Warren Buffett’s Berkshire Hathaway Inc. is following an age-old adage: Buy the dip.
(Bloomberg) — Warren Buffett’s Berkshire Hathaway Inc. is following an age-old adage: Buy the dip.
The conglomerate was a net buyer of equities in the quarter, reporting $45.2 billion in purchases after subtracting sales in second-quarter results released Saturday. It bought a total of $41.4 billion in shares in the first three months of 2022 after being a net seller in the second quarter of last year.
The purchases took place as the S&P 500 shed 16% in the quarter.
Berkshire recorded an operating profit of $9.2 billion as the insurance and railroad businesses posted gains amid raging inflation.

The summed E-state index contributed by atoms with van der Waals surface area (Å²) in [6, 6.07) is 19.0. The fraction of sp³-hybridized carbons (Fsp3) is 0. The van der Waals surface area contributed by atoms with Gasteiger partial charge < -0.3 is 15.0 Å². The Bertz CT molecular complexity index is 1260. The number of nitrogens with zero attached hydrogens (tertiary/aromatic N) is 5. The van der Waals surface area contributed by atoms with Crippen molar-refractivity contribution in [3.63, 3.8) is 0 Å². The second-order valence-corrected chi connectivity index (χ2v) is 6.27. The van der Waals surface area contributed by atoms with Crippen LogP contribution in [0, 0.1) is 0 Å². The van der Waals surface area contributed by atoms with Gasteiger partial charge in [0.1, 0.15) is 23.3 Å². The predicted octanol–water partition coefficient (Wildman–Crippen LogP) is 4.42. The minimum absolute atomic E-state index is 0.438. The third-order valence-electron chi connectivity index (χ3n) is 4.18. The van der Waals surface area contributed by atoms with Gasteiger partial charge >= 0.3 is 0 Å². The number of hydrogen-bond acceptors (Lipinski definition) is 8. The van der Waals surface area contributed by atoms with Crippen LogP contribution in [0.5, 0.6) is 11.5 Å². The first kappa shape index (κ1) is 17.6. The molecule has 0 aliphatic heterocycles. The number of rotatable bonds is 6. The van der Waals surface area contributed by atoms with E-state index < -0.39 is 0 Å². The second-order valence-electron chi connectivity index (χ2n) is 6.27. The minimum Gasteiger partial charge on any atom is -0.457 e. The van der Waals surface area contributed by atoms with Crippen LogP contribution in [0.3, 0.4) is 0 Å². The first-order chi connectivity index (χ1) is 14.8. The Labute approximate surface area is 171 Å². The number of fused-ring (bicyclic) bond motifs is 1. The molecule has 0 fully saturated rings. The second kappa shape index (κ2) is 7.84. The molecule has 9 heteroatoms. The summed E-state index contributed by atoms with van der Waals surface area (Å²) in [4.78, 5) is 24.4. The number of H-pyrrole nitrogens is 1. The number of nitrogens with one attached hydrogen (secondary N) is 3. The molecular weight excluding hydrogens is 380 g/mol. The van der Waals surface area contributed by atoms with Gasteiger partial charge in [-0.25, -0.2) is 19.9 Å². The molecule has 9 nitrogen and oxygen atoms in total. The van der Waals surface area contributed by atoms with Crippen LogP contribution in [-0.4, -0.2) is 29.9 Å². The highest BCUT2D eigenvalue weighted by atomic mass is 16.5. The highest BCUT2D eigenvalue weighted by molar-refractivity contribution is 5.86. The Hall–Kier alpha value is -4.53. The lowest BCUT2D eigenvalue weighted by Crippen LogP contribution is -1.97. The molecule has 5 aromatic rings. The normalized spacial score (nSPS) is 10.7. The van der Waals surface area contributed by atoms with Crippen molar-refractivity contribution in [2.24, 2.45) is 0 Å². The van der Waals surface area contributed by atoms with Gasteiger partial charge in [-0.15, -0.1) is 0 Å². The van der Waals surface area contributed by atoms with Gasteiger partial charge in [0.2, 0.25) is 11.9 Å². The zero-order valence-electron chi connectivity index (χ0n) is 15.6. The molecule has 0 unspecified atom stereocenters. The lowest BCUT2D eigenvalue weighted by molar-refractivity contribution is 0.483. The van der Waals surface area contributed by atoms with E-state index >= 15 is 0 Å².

The same market weakness increasing Buffett’s buying power is weighing on his company’s results, at least on paper. The company reported a net loss of $43.8 billion due to a $53 billion loss in the company’s investment portfolio. Berkshire downplays those results as a function of accounting rules, saying they provide a misleading picture of the company’s actual performance.
Buffett moderated his appetite for his own stock even as he piled into shares elsewhere. Stock buybacks clocked in at $1 billion for the second quarter, lagging the $3.2 billion in repurchases made at the start of the year.
Despite the spending spree, the conglomerate made only a measly dent in its cash pile. The company reported $105.4 billion at the end of June, barely budging from the $106 billion reported at the end of the first quarter.
The aggressive pace at which Berkshire picked up shares of Occidental Petroleum Corp. has raised questions as to whether Berkshire is looking to make an acquisition of the energy giant. But the company didn’t provide insight into its strategy in this quarter’s regulatory filing.